I have been a practicing Christian most of my adult life and to the extent I’ve been aligned with an institutional church, it has always been with a congregation of the progressive United Church of Christ. I often wonder why.
In a conversation with a new friend recently, she told me that she lost her Catholic faith when as a child her dog died, and the next day she asked a priest if dogs go to heaven. “Of course not,” the grumpy priest replied, and the woman, then very young, never went to church again.
(She added that a friend of hers told her that just recently the current Pope made a different claim, stating that animals can and do go to heaven.)
I’ve had my rebellions with my adopted church denomination, too. I originally chose the UCC while in college because I believed it allowed its adherents the maximum ability, and indeed responsibility, to arrive at “answers” through faith on their own. Having been exposed to fundamentalist religious strands that demanded loyalty to this or that creed or doctrine, I definitely preferred the UCC approach.
So, with no formal churching in my upbringing, I actually desired an adult baptism, at age 20, very unusual for UCC churches.
My initial experience that led me to seek that baptism came during my second year in college when I took a course in comparative religions. It was in the second semester, following a first semester devoted to a history of philosophy. In the religion class, we were exposed to all the great world religions, and I tried my mental hat on them all. Buddhism, Hinduism, Tao, Islam, Judaism, Zoroastrianism, Christianity — they all had a lot going for them, I thought as the class progressed.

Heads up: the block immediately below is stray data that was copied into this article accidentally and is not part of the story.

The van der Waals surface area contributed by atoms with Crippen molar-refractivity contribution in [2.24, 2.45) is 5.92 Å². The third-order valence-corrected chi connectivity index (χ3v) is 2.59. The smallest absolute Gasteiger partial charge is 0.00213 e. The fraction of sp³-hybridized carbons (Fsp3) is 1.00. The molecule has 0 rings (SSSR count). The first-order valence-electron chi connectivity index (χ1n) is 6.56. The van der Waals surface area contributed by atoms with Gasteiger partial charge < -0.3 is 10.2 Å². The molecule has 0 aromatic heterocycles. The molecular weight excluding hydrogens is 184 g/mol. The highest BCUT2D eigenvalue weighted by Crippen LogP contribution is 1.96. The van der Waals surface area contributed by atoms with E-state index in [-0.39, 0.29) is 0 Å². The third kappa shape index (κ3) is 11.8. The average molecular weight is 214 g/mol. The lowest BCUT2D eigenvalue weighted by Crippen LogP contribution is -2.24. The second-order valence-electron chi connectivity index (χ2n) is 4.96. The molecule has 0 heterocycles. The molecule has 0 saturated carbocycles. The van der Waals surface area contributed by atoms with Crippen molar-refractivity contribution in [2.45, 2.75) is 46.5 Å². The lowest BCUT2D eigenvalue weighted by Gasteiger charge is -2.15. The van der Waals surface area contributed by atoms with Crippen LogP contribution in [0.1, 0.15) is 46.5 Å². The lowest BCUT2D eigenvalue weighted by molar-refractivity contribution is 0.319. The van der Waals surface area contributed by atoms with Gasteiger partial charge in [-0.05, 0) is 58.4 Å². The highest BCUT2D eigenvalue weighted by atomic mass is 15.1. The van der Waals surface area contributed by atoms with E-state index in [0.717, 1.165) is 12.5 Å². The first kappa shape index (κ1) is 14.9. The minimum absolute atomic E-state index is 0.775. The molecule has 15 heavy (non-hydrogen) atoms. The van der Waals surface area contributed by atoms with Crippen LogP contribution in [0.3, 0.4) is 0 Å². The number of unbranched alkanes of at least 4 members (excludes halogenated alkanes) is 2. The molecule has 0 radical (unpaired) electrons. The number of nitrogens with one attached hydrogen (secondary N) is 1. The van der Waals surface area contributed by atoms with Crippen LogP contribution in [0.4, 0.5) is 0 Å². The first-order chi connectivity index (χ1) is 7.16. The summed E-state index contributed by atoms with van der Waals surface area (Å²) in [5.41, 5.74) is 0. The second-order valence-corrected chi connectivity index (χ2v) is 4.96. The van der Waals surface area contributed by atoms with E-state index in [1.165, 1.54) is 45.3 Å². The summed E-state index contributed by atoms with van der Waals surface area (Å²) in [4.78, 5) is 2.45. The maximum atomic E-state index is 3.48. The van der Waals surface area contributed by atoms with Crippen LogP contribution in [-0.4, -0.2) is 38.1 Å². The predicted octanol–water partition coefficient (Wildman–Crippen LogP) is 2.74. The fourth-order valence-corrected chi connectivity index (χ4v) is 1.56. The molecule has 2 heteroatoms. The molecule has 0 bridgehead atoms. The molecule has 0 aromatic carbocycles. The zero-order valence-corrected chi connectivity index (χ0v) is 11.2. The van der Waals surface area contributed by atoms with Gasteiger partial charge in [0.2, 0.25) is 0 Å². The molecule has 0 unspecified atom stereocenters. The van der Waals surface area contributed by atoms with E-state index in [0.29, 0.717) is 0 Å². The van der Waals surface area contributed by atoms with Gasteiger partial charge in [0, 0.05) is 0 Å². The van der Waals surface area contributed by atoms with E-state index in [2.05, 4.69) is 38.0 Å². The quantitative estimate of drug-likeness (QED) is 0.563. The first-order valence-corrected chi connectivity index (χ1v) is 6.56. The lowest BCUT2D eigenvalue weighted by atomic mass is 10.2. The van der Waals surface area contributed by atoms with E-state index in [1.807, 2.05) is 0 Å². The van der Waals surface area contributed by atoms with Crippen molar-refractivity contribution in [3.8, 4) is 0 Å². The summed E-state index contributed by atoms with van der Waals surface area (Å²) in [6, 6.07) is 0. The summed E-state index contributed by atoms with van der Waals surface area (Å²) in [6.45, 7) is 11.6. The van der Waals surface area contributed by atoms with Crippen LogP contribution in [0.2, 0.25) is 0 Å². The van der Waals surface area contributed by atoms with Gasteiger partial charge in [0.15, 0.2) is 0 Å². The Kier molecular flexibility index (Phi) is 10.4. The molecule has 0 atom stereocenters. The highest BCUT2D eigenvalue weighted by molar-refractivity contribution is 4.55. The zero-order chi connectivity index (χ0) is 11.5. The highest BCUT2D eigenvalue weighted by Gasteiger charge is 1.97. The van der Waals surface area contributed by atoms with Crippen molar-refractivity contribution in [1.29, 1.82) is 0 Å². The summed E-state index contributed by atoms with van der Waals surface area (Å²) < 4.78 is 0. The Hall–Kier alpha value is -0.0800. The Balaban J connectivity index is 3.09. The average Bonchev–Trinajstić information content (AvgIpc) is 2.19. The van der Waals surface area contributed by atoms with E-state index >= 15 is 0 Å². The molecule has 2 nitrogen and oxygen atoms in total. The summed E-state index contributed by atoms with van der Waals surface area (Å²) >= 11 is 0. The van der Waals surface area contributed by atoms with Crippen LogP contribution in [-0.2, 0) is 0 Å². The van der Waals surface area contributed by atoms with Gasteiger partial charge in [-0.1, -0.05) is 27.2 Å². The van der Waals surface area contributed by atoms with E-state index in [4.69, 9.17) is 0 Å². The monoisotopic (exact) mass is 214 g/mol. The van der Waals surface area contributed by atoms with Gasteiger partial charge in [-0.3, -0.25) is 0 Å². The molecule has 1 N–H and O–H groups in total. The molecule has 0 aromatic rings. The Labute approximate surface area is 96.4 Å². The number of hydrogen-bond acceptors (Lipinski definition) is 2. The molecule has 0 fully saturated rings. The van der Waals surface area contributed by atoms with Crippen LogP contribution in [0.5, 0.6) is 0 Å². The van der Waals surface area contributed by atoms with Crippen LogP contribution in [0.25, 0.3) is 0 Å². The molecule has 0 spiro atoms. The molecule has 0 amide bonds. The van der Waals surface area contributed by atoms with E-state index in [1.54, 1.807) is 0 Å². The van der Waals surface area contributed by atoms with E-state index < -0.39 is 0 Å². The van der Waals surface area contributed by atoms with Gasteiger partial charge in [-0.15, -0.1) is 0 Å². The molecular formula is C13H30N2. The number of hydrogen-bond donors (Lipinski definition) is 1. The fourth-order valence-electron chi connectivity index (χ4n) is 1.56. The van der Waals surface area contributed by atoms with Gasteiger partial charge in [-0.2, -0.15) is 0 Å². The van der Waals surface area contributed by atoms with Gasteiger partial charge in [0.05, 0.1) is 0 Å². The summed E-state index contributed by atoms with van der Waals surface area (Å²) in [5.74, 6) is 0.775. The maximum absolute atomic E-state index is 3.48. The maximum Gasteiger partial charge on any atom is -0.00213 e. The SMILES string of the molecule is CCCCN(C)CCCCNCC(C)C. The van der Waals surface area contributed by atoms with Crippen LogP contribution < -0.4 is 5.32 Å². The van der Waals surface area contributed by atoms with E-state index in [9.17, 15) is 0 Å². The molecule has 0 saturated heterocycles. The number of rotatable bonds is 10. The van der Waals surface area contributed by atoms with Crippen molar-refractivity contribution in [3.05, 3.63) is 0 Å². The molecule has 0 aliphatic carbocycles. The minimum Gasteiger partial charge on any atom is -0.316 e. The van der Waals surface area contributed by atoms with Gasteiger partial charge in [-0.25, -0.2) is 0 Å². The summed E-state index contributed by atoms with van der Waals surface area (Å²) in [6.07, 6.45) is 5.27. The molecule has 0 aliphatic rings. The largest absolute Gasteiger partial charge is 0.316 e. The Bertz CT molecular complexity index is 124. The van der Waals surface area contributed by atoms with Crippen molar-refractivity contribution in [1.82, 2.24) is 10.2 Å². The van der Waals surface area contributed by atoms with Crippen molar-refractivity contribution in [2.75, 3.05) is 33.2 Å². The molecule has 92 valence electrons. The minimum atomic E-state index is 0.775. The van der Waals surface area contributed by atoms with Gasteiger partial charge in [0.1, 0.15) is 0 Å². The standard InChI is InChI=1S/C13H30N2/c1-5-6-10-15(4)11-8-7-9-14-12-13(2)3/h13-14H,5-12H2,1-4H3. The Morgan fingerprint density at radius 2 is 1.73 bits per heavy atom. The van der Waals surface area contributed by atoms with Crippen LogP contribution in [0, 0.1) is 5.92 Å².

For the final exam, we were all told to take a blue book into a carrel in the library and were given two hours to write an essay on which religion we most preferred and why. None of us expected this to be the assignment.
I remember vividly sitting there and thinking, and then beginning to write what I in no way would have predicted I might say. I chose Christianity and for what seemed the most unusual of reasons (at least to me). I chose it because it was the only one which did not try to conform its tenets to rational thought in the normal sense, but in its myths — stories of creation, the nativity and the resurrection — reached beyond the usual way of thinking with the astonishing proposition that the universe is governed by love.
I became so moved by my own words that they became more and more impassioned, and by the time I was done, I’d converted myself!
I subsequently became baptized and entered graduate theological seminary, where I graduated with honors, being the only New Testament major in my class. In seminary, I worked for three years as a youth minister at a UCC church in Oakland, Calif.
It’s easy to get discouraged by hateful and prejudiced fundamentalists who claim that Christianity is theirs. They’ve been so aggressive that it seems to many who still adhere to a more loving version of the faith that we almost need to ask permission of somebody to quote the Bible or recite the Lord’s Prayer.
For me, the points at which I tended to fall away from my church were when I felt it didn’t stand up strongly enough for social justice. The sermons of Dr. Martin Luther King Jr. were a source of great strength for addressing this.
Now, with a nation and world so torn by division and hate, my church is finding many, including many young adults, are wandering through its doors seeking an alternative, coming just as I did with no previous doctrinal religious exposure.
So I am feeling more emboldened than ever to claim the Biblical tradition for love and all that forms the basis to bind, and not separate, humanity on this planet.
The Bible presents a God who is far from perfect, but who is faithful to creation, and who issued it forth, including us, from the beginning by the power of love.